So just really want to give a shout-out to all those regulators and all the policymakers out there and say, keep doing it, keep evolving, because what it's going to do is it's going to create a safer world for everybody and a safer place for everybody to just not have to worry about this and get to a point where we can just actually start not reading the paper and seeing that there's some major scale attack that your data was on and you get a nice email saying you get credit protection.

MAX: Oh boy, that would be fantastic. Please, please do that real quick. So if someone wants to learn more about how they could get started using some of these tools, where should they begin?

BRYCE: The first place to begin with is we have at, just Assured Workloads. You want to go to the product page. And we have some pieces there. Also, we have a YouTube series which talks about all of our sovereignty controls and everything else. So if you just go on YouTube and type in Assured Workloads, I promise, there's only a Assured Workloads videos there. We kept most of the tagline.

And then Seth, we have a bunch of key access justification pages which we're actually in the process now of updating with a lot of this material and story with. So like that's also part of our piece now, is that if you can go to the Google Cloud website and look up the key access justifications and read just how the policies work and everything else. It's all there for you as a customer.

MAX: Great.

BRYCE: Yeah. Overall, like-- or just email, ask questions. We're happy to meet with you, we're happy to talk to people, it happens all the time. So reach out. We're on LinkedIn, Twitter, I think all the Tweets-- we'll find them, but you'll be able to find us and just ask us questions.

MAX: Sounds good. Cool. Thank you both very much for coming on and talking and educating us today.

BRYCE: Yeah, absolutely. Thank you for having us.

SETH: Thanks for having us.

BRYCE: Yeah. This was awesome.

MAX: Super cool. I really enjoyed learning all of that. I feel like I learn a huge amount every time we have some guests on. And to me, I liked seeing how key access justifications is really just a piece of some bigger push that many teams are working on to help customers, especially those with sovereignty needs, really get a lot more control of their data when it's in our cloud.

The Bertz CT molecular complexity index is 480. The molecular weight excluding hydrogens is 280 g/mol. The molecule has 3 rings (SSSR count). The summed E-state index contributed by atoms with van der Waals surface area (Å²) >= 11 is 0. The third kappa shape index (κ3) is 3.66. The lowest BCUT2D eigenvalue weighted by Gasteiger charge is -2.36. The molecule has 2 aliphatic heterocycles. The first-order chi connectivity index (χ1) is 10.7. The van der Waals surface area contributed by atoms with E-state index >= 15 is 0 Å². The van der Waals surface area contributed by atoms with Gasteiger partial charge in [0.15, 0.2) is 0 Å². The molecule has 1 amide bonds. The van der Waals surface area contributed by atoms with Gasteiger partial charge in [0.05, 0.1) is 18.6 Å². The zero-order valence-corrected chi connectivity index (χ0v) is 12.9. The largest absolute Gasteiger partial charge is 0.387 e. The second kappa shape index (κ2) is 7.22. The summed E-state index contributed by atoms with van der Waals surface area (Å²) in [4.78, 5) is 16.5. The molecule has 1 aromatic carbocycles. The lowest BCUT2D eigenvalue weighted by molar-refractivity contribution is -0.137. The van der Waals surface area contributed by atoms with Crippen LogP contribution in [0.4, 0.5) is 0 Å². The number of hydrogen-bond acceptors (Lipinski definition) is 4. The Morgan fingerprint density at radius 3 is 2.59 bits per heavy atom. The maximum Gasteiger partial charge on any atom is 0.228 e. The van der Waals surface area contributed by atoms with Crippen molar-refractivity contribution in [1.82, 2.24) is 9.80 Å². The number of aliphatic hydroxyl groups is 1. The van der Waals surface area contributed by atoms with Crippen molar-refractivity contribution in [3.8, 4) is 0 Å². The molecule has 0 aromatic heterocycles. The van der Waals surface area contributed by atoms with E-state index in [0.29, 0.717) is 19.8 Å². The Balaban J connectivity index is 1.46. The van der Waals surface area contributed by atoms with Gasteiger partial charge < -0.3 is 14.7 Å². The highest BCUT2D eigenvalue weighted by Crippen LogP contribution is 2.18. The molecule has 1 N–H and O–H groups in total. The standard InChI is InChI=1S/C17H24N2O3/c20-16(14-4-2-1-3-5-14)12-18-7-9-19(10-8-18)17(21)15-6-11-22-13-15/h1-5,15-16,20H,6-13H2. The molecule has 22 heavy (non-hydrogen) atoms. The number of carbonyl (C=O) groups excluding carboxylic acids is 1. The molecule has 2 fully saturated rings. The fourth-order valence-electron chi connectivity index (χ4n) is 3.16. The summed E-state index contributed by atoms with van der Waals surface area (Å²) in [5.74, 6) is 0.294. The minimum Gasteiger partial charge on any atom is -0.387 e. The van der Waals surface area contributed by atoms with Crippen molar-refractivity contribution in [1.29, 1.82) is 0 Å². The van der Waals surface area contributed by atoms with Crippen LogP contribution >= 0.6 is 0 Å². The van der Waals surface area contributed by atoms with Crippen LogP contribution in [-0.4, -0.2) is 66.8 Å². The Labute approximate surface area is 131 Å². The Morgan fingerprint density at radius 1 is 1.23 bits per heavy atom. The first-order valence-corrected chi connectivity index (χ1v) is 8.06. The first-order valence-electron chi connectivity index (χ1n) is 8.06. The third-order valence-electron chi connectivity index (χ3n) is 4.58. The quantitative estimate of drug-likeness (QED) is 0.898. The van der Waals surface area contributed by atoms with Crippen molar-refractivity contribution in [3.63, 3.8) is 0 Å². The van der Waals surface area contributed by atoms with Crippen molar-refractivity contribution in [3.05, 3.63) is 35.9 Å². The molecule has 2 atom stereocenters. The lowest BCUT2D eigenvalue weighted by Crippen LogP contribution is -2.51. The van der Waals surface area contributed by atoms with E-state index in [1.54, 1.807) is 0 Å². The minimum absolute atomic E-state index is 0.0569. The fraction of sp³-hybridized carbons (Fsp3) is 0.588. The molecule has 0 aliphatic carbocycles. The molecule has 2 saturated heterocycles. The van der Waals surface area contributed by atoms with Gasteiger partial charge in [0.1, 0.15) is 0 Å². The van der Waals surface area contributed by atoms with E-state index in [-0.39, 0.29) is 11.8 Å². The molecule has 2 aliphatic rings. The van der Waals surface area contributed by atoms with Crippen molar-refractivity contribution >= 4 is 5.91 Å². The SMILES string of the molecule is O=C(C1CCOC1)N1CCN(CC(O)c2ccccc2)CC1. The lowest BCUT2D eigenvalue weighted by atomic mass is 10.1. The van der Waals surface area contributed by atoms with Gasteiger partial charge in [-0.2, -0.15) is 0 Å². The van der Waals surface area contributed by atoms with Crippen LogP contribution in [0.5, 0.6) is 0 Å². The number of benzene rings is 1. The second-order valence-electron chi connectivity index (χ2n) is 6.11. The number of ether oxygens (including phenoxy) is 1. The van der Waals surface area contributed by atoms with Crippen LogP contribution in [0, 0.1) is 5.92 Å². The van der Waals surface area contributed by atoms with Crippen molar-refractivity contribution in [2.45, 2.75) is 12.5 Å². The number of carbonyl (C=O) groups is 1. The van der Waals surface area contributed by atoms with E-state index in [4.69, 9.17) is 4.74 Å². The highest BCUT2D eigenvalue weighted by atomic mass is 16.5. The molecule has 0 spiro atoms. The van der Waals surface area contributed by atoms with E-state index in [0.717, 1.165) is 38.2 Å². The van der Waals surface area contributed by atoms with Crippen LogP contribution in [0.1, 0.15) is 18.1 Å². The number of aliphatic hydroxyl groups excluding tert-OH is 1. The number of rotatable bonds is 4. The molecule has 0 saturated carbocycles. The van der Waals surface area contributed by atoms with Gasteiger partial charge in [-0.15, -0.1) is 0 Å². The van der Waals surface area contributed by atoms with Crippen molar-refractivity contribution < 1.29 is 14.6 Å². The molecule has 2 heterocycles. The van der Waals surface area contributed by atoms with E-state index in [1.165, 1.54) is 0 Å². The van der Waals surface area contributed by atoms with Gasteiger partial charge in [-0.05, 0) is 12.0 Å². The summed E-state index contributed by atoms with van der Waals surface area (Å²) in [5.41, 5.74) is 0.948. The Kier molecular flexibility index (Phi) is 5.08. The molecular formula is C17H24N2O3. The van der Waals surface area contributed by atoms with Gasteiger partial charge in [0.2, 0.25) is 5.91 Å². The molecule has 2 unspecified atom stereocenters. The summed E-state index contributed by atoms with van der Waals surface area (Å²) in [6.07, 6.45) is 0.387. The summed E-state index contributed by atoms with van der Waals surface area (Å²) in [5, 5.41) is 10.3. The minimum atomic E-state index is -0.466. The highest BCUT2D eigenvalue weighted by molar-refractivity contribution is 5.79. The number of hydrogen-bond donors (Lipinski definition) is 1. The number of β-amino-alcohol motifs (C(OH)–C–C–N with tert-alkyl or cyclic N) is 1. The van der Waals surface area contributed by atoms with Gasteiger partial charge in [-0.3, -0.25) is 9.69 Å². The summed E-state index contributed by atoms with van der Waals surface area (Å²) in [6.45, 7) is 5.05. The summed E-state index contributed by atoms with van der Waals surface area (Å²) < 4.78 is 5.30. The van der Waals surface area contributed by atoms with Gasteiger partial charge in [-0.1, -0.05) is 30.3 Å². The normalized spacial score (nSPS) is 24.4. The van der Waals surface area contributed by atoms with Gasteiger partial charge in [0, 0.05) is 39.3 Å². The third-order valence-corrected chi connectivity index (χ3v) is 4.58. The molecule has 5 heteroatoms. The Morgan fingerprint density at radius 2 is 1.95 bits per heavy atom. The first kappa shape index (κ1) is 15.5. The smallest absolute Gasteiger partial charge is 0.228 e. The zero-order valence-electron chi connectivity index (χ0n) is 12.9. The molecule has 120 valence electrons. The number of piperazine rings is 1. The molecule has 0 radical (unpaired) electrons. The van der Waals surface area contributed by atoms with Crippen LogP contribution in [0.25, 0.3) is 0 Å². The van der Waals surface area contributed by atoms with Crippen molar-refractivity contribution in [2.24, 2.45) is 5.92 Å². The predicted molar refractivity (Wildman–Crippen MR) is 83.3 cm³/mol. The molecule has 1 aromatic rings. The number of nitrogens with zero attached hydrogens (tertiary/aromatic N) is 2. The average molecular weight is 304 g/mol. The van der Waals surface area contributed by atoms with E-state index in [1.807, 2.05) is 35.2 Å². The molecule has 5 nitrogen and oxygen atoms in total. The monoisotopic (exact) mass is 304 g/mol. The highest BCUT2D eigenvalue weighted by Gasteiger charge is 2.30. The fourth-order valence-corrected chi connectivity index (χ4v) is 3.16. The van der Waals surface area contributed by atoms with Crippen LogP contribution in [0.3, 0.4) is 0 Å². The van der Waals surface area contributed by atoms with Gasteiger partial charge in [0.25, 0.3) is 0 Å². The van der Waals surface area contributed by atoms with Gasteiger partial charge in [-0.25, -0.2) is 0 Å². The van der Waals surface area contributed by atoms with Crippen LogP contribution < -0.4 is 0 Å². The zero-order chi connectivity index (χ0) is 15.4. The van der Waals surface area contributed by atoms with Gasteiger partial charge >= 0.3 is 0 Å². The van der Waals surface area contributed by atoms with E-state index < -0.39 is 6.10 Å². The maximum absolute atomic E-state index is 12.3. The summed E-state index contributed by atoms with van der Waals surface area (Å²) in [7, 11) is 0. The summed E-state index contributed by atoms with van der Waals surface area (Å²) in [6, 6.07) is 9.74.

DARYL: Yes, yes. I just like the idea of trust and how it's something that you build, but it evolves. And so key access justifications would allow a company to establish or withdraw trust at any time, even for very precise situations or use cases. Really cool stuff that we're doing.

MAX: I'm a big fan of context-based access controls, as most of you probably know, and so this seems like a great extension of those principles into a cloud service access model. , So great to see that really challenging work helping out with all these different sovereignty regulations that sometimes our customers have no choice but to abide by.

DARYL: Right. And it's amazing. They're taking something so complex and making it sound so simple in their words, but we know that there's a reason it hasn't been done until now, and it's-- because it's complex issues to deal with.

MAX: So, what are you working on right now, Daryl? What's new in your world?

DARYL: Oh, well, I actually just released a video talking about workflows, new parallel steps feature, which is a way to paralyze long-running operations and speed up workflow executions. It's pretty simple concept but a very useful feature for people to get more out of their systems.

So you can find out more. Go to YouTube and just look out parallel steps and workflows and you should be able to find the video.

MAX: That's awesome.

DARYL: Or maybe there'll be a link in the show notes.

MAX: Show notes. I have been looking at all the different podcasts that Google Cloud makes, publishes, promotes, and ways that we can do some fun crossover.

Maybe we've got some of our "SRE Podcast" guests coming onto the "GCP Podcast" and talking about reliability in the cloud, or perhaps some of the "Kubernetes Podcast" hosts want to head over to the "Cloud Security Podcast" and talk about how you can use some of these security best practices for your Kubernetes workloads.

I'd love to hear your ideas. If you want to find me on Twitter or LinkedIn, Max Saltonstall, and tell me where you think you'd get some benefit or just take some joy from a crossover episode.

DARYL: Makes a lot of sense to me.

MAX: Well, we're nearing the end of October right now. You're probably listening to this right afterwards, but Happy Halloween anyway. And thank you all for listening. We look forward to seeing, hearing, talking to you next week.

DARYL: Adieu.



Max Saltonstall and Daryl Ducharme

Continue the conversation

Leave us a comment on Reddit